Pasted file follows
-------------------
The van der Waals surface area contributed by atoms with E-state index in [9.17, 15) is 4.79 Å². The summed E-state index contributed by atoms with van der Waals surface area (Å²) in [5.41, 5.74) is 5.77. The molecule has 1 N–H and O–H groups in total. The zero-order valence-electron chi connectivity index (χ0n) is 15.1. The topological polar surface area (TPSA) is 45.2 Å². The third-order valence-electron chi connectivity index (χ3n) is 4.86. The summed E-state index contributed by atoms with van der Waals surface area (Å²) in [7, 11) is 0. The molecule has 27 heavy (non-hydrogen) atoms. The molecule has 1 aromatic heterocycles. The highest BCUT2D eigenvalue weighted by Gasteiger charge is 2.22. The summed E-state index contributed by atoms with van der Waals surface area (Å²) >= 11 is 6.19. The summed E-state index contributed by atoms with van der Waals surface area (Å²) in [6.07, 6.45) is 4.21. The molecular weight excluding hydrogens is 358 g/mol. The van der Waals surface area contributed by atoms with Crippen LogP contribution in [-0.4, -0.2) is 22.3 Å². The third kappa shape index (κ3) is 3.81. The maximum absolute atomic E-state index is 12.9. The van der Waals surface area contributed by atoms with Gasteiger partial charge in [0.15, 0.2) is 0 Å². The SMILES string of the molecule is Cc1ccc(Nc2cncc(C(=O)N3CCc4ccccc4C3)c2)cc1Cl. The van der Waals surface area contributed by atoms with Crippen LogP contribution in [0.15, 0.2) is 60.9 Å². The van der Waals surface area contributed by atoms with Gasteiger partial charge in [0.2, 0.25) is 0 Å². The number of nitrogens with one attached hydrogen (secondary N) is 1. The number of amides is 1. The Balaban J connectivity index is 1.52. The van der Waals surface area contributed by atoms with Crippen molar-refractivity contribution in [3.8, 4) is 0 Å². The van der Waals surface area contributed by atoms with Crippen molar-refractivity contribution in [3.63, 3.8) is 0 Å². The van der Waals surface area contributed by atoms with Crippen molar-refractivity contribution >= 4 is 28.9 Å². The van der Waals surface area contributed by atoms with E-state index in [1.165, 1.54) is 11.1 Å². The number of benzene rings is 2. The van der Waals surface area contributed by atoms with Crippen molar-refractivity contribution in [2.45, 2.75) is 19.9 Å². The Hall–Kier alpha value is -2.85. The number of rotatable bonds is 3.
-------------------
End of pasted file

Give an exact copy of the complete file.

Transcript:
The van der Waals surface area contributed by atoms with E-state index in [9.17, 15) is 4.79 Å². The summed E-state index contributed by atoms with van der Waals surface area (Å²) in [5.41, 5.74) is 5.77. The molecule has 1 N–H and O–H groups in total. The zero-order valence-electron chi connectivity index (χ0n) is 15.1. The topological polar surface area (TPSA) is 45.2 Å². The third-order valence-electron chi connectivity index (χ3n) is 4.86. The summed E-state index contributed by atoms with van der Waals surface area (Å²) in [7, 11) is 0. The molecule has 27 heavy (non-hydrogen) atoms. The molecule has 1 aromatic heterocycles. The highest BCUT2D eigenvalue weighted by Gasteiger charge is 2.22. The summed E-state index contributed by atoms with van der Waals surface area (Å²) >= 11 is 6.19. The summed E-state index contributed by atoms with van der Waals surface area (Å²) in [6.07, 6.45) is 4.21. The molecular weight excluding hydrogens is 358 g/mol. The van der Waals surface area contributed by atoms with Crippen LogP contribution in [-0.4, -0.2) is 22.3 Å². The third kappa shape index (κ3) is 3.81. The maximum absolute atomic E-state index is 12.9. The van der Waals surface area contributed by atoms with Gasteiger partial charge in [0.15, 0.2) is 0 Å². The SMILES string of the molecule is Cc1ccc(Nc2cncc(C(=O)N3CCc4ccccc4C3)c2)cc1Cl. The van der Waals surface area contributed by atoms with Crippen LogP contribution in [0.15, 0.2) is 60.9 Å². The van der Waals surface area contributed by atoms with Gasteiger partial charge in [0.2, 0.25) is 0 Å². The number of nitrogens with one attached hydrogen (secondary N) is 1. The number of amides is 1. The Balaban J connectivity index is 1.52. The van der Waals surface area contributed by atoms with Crippen molar-refractivity contribution in [3.8, 4) is 0 Å². The van der Waals surface area contributed by atoms with Crippen molar-refractivity contribution in [3.63, 3.8) is 0 Å². The van der Waals surface area contributed by atoms with Crippen molar-refractivity contribution >= 4 is 28.9 Å². The van der Waals surface area contributed by atoms with E-state index in [1.165, 1.54) is 11.1 Å². The number of benzene rings is 2. The van der Waals surface area contributed by atoms with Crippen molar-refractivity contribution in [2.45, 2.75) is 19.9 Å². The Hall–Kier alpha value is -2.85. The number of rotatable bonds is 3.